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High school additions planned if bond passes

If the May 4 bond referendum passes, three high schools in Lincoln County could see significant improvements.
Of the $47 million bond, $18 million would be used to add a cultural arts wing and extra gymnasium each to East Lincoln High School, Lincolnton High School and West Lincoln High School.
Part of the $18 million would also go to repairs and renovations at the schools.
“Some of the core facilities are at that point where they need renovation and modernization,” said Superintendent Jim Watson. “They’re reaching the end of their intended function.”
Boney Architecture has already begun work on artist renderings of the proposed additions.
“We’re just trying to get ahead of the game, and also have something for the public to see,” said Watson.
Lincolnton High is the only design currently completed.
One interactive design team made up of parents, staff and administration was used to design additions to all three schools.
The 45,000 square feet addition will be nearly identical at all three schools.
Differences depend on how the architect chooses to tie the addition into the rest of the building.
“We don’t want an addition to stick out like a sore thumb,” said Watson.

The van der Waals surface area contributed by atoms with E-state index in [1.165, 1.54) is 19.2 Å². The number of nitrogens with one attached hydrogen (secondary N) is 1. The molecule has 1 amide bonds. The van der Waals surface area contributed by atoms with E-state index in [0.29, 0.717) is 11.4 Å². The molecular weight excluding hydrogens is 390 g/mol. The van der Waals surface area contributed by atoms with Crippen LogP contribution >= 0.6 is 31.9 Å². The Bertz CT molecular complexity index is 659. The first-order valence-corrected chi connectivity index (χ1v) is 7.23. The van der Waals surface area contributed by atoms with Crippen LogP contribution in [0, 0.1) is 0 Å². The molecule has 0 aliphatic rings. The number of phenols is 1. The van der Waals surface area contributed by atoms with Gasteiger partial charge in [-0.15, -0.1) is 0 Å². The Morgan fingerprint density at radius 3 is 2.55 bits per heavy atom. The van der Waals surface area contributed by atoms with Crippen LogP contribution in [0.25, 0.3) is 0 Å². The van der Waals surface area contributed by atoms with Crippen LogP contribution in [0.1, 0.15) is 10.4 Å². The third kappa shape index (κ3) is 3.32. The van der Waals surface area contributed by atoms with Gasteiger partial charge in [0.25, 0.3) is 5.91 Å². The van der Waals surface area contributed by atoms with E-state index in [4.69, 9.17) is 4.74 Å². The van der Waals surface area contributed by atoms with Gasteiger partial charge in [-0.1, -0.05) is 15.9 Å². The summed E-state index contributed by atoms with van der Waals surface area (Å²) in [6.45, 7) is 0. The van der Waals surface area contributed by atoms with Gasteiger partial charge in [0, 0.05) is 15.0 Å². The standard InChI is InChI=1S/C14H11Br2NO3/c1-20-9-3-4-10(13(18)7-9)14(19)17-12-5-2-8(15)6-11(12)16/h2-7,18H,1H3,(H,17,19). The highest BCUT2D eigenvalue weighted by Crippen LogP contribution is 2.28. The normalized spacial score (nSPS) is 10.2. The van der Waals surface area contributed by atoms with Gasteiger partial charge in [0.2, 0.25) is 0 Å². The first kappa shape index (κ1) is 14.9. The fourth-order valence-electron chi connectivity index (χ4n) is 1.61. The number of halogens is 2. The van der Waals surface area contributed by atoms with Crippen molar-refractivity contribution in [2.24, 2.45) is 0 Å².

Additional gyms and cultural arts wings would free up class room space, allowing 150 extra students to attend each school.
This would delay the need to build another high school, said Watson.
Health classrooms would be built adjacent to the new gyms.
Each gym would have 1,400 seats, lobbies, restrooms and dressing facilities.
Scott Cloninger, athletic director at Lincolnton High, believes the school’s current gym is inadequate.
“We definitely need new facilities,” said Cloninger. “Our gym and lobby is just so small. We cannot house big crowds.”
The added gyms would help sports schedules at all three high schools. Sports teams currently have to compete for gym space.
During basketball season, boys and girls junior varsity and boys and girls varsity teams compete for gym time.
“If you’re the last team to practice, you’re getting home pretty late at night,” said Debra Morris, principal of West Lincoln High School.
Morris believes the late practices could affect academic performance.
Some are also concerned about the athletes who have to drive themselves home after late practices.
“That’s not a safe time for our young people to be out on the road,” said Cloninger.
West Lincoln High received additions and renovations during the last bond referendum, but the school has new needs, said Morris.
The school is currently at capacity and is running out of classroom space.
“I’ve got them stuck into every nook and cranny,” said Morris. by Sarah Grano

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